This photograph shows four men of the hugely successful Norwegian South Pole Expedition at the South Pole on 14 December 1911. Taken by Olav Bjaaland, the image commemorates the Norwegian team’s arrival at the Pole. The explorer Amundsen is shown on the far left, next to Helmwer Hanssen, Sverre Hassel and Oscar Wisting, facing a dark tent erected at the Pole flying the Norwegian flag. Unlike Scott and Shackleton, Amundsen did not take a professional photographer with him, depending instead on his men’s photographs to record the trip. The photographer Anders Beer Wilse had taught most of the expedition members how to expose and develop film, however Nansen largely ignored his advice, choosing instead to take a number of shots each with a different speed and aperture – sadly most were found to be useless when developed. Although the original glass plate for this photograph has been lost, this version of the image was found in an album labelled Tasmanian Views containing an eclectic collection of photographs developed by the photographer J.W. Beattie with the aid of his assistant E.W. Searle in Hobart.
Arriving at the Ross Sea in the middle of January 1911, Amundsen sailed straight for Shackleton’s Bay of Whales, leaving the McMurdo region to Scott and the British expedition. By choosing to establish his base at the Bay of Whales, Amundsen was 1˚ of latitude closer to the Pole than Scott at Ross Island, saving nearly one hundred kilometres that would not need to be covered by his dog-drawn sleds. On arrival, the men quickly set about building their pre-fabricated hut, storing their provisions and erecting tents for the dogs. By the 28 January their base, christened the Framheim, was completed. As the sea ice started to close in, the Fram set sail to undertake a programme of oceanographic work in the southern Atlantic Ocean.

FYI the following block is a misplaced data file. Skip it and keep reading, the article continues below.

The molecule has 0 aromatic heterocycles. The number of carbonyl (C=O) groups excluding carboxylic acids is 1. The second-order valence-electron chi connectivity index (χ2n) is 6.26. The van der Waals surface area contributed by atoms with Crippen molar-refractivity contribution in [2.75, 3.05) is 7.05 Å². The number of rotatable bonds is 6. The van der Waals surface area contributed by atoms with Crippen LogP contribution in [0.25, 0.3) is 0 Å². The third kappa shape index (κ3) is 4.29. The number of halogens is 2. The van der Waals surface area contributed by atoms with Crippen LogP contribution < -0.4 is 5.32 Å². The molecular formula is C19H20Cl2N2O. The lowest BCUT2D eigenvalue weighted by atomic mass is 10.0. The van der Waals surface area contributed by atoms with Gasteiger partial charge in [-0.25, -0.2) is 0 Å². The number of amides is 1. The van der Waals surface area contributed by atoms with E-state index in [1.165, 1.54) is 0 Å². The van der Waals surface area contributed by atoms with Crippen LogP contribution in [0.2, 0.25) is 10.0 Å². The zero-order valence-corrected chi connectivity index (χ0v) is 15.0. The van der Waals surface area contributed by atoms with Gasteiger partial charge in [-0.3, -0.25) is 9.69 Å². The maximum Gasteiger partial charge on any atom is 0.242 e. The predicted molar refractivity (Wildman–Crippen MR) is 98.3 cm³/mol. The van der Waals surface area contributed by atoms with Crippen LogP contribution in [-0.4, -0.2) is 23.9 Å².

Preparations for the push to the Pole now began in ernest. Before Amundsen could begin his assault during the following summer, supplies had to be laid along the proposed route. As the final days of sunlight closed in, the team placed depots at every degree of latitude to 83˚S and marked them with a series of black flags to minimise the chances of getting lost. Nearly one and a half tonnes of food was laid down, enough to sustain a team of eight men. By late April the sun had set and the men were kept busy making improvements to their equipment. Their sledges were found to be too heavy and clumsy for the smooth icy surface and accordingly were planed down to reduce their weight to one third. Provisions were taken out of their original packaging and ingeniously packed to save space, clothing was tested for fit, and the dogs were constantly exercised. With all the team fully occupied the winter passed quickly and easily.
On 19 October Amundsen and his four companions left Framheim with fifty-two dogs pulling four sledges laden with sufficient supplies for sixty days. The men’s lightweight sledges glided across the ice and the team made rapid progress, covering on average thirty-seven kilometres a day. By 20 November the team had reached the Antarctic Plateau having a found a new path up through the Transantarctic Mountains by ascending the Axel Heiberg Glacier. On the Plateau at a spot they named the ‘Butchers Shop’ they killed more than half of the dogs, feeding the meat to the remaining 18 needed for the ongoing trip.
On the 8 December at 88°23´S, Amundsen’s men passed Shackleton’s furthest south record. Emboldened, and aided by a spell of good weather the Norwegians reached the Pole area just six days later. Over the next few days the team surveyed the area, determined to fix the exact point of the Pole so as to avoid any later controversy. The men erected a tent, which they called Polheim, to mark their visit, leaving inside some spare equipment and a short letter to King Haakon of Norway. Amundsen requested that Scott deliver the letter in case anything should happen to the Norwegian party on the return journey.
With their task achieved, Amundsen and his men began the journey back to Framheim. The Norwegians, concerned that Scott and the British Expedition were hot on their heels, were determined to get back to civilisation first and share the news of their success. On 25 January 1912 they reached Framheim, having taken only ninety-nine days to cover the three thousand kilometres. Amundsen’s meticulous planning had paid off. The men arrived back fit and healthy having been well-fed throughout, accompanied by eleven surviving dogs. Within days the expedition had left Antarctica on board the Fram. On 7 March 1912, news of their achievement was telegrammed from Hobart across the world: the South Pole had been discovered.
Currently held by the National Library of Australia, Canberra.